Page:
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Front Page » Top Stories » International Trade Center Planned For Miamis Dupont Plaza

International Trade Center Planned For Miamis Dupont Plaza

Written by on May 24, 2001

By Paola Iuspa

International trade center planned for Miami’s Dupont PlazaBy Paola Iuspa

A travel and trade center is planned for a renovated Ramada Dupont Plaza Hotel that could centralize foreign consulates, binational chambers of commerce and trade shows in downtown Miami, new owners said.

Lionstone Hotels & Resorts, which bought the building about two months ago, plans to spend about $65 million remaking the 750,000-square-foot complex, officials said. The site has offices, hotel rooms and apartments.

The property will retain a hotel component and convert apartments into corporate suites, Lionstone officials said. Because negotiations with hotel chains are under way, owners would not disclose details on the 297-room hotel portion.

Lionstone, based in Miami Beach, owns, leases and manages hotels in Florida, including the Ritz-Carlton South Beach, due to open late this year, and hotels in Aruba and Curaçao.

Part of the 160,000 square feet of offices, now 75% vacant, will become the Travel & Trade Center of the Americas and is planned to open by May 2002, said Martin Elortegui, the center’s director of operations.

"It is an ambitious project," said Antonio Jose Hernandez-Borgo, Venezuelan consul general. "It is viable. It could become a point of reference and would bring many people together."

Mr. Elortegui said $8 million would be spent on four floors of the 11-story building, 300 Biscayne Blvd., to create a hub for tourism and trade industries. About 20,000 square feet will be assigned to manufacturers and another area will have kiosks for travel-related interests to rent, he said.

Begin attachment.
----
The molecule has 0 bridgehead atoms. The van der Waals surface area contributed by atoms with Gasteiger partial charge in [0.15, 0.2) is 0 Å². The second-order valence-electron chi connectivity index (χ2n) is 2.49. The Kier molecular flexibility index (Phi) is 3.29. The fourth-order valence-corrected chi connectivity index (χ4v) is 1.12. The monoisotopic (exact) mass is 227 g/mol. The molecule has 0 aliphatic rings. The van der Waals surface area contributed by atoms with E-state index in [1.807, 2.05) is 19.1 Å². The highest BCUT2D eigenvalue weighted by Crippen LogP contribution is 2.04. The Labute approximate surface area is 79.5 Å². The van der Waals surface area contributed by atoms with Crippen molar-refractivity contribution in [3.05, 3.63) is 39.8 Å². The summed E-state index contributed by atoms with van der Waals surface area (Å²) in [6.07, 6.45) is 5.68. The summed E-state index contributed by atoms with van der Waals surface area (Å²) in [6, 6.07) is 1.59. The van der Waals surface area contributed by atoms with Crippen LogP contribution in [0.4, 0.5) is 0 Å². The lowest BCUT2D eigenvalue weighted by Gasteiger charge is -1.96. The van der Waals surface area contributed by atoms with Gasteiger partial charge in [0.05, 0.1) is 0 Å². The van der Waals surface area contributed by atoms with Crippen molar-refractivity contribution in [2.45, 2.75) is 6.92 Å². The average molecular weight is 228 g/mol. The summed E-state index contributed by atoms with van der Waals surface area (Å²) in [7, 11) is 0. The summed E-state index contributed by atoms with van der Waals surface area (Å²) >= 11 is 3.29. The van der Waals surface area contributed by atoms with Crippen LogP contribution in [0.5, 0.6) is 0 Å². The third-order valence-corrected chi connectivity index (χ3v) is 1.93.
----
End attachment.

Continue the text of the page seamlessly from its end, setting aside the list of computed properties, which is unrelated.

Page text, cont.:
"It will increase the pedestrian traffic," Mr. Elortegui said, "giving access to products of different countries to a larger number of people."

Teri Valls, president of Meetings Events & Conference Coordinators in Coral Gables, said while Miami has convention centers, it lacks "a large amount of conference rooms compared to cities like Chicago, New York and New Orleans."

"We do hold a lot of international meetings here," said Ms. Valls, also president of the South Florida chapter of Meeting Professionals International. "The Dupont Plaza has more of an international flare."

Diego Lowenstein, Lionstone president, said the firm had presented the idea at conferences in the Caribbean and Latin America and the response had encouraged him to move ahead.

Claudio Riedi, executive vice president of the Association of Bi-National Chambers of Commerce in South Florida, said he was not aware of the project until informed by a reporter but he would discuss it with his group.

"It sounds like a great idea," he said. "Any step taken to consolidate international contacts in Miami and to advance international trade is welcome. There are binational chambers opening here constantly and it is our goal to help them organize."

Others in the international community approved but wanted more information.

"Anything that promotes trade, tourism and culture is welcome," said Gabriel Pascual, president of the Central America-US Chamber of Commerce in Coral Gables. "But I would study it in detail to make sure it doesn’t duplicate efforts. There are some consulates and trade organizations already holding trade exhibitions and working" to reach a larger audience.

Chandradath Singh, consul general of Trinidad and Tobago, said it was practical to connect the center to a hotel.

"This is a very refreshing idea," he said. "But it is important that the fees to use the facilities are right. Prices need to be affordable. That is critical for us to carry out diplomatic missions."